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Scholar Thomas Schlereth refers to both Hotchkiss Hall--originally the institution's gymnasium in 1891--and the Durand Institute as stunning examples of Romanesque revival. Designed by noted architect Henry Ives Cobb, it was built while the architect was simultaneously working on the University of Chicago campus and the Newberry Library. Hotchkiss may also reflect some of the ideas in John W. Root's somewhat earlier Armory building in Chicago.
Historically the building has local and national sports significance. The building was built just prior to the invention of basketball. It was comprised mostly of a two-level main floor with a running track around it at the second floor level and exercise apparatus on the walls. In the basement were locker rooms and also a swimming pool. When it opened, it was believed to be the most advanced gymnasium west of the Alleghenies. Early sports included indoor baseball and football--the reason for the invention of basketball. Within a few seasons the new sport was being played, with baskets installed at two ends, though in somewhat tight circumstances.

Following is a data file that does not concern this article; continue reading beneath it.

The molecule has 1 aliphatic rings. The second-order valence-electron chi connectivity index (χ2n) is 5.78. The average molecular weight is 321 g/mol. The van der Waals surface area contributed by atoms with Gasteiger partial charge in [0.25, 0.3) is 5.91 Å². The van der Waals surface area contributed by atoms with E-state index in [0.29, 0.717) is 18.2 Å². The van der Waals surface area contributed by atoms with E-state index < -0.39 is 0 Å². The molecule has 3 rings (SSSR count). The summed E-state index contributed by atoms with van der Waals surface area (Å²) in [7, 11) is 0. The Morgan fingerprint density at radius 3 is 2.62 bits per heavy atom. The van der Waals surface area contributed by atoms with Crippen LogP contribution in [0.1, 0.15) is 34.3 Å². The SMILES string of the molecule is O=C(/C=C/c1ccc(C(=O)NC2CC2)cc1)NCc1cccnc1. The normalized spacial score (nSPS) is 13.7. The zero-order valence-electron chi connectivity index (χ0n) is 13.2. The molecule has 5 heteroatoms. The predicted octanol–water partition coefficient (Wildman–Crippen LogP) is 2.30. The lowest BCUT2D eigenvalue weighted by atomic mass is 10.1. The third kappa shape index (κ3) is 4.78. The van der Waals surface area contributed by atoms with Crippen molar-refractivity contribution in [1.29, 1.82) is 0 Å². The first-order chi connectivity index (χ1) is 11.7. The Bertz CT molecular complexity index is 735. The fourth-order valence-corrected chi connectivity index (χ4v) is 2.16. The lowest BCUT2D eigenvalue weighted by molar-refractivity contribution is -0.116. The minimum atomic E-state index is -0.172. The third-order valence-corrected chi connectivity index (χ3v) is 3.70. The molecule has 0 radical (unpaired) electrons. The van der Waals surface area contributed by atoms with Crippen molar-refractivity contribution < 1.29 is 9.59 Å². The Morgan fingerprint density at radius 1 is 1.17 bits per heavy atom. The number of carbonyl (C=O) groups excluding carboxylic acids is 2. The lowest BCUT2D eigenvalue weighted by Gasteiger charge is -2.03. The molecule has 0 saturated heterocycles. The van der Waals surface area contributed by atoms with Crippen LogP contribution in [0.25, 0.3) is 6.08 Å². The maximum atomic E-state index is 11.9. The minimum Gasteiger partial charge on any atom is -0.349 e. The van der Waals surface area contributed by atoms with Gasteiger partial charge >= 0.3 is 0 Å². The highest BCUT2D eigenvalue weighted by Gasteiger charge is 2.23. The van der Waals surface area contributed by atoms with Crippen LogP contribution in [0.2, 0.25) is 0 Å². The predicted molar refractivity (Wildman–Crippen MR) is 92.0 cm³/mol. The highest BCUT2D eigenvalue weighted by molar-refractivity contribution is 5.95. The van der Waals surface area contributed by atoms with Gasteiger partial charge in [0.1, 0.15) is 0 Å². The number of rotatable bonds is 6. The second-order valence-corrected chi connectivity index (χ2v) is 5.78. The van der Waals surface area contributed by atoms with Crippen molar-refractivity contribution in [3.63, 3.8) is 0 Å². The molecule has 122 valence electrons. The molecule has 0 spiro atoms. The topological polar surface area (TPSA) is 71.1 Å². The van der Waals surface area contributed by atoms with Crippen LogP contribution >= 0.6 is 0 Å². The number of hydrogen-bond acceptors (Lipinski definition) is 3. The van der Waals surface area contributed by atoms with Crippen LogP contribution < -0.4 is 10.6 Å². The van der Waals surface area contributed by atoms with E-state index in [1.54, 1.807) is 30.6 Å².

By 1895 one of the first intercollegiate women's basketball games was held in Hotchkiss between the women of Lake Forest College (co-ed) and those of Ferry College (single sex), both units of Lake Forest University. One of the early users of the gym was Fred Hayner '95, credited with inventing the flying tackle in football and also later sports editor for Chicago's Evening Post. From 1933 to 1949 the head of men's sports, quartered at the gym, was the legendary coach Ralph Jones, who was coach of the Chicago Bears from 1929-1933 and who knew George Halas when Halas was a coach at the University of Illinois. Jones is credited with inventing the T formation in football and also working on the development of shoulder pads and other equipment while he was at Lake Forest. He lived in Patterson. The building burned in 1969 and was a storage facility from 1970 until it was renovated 1987-88.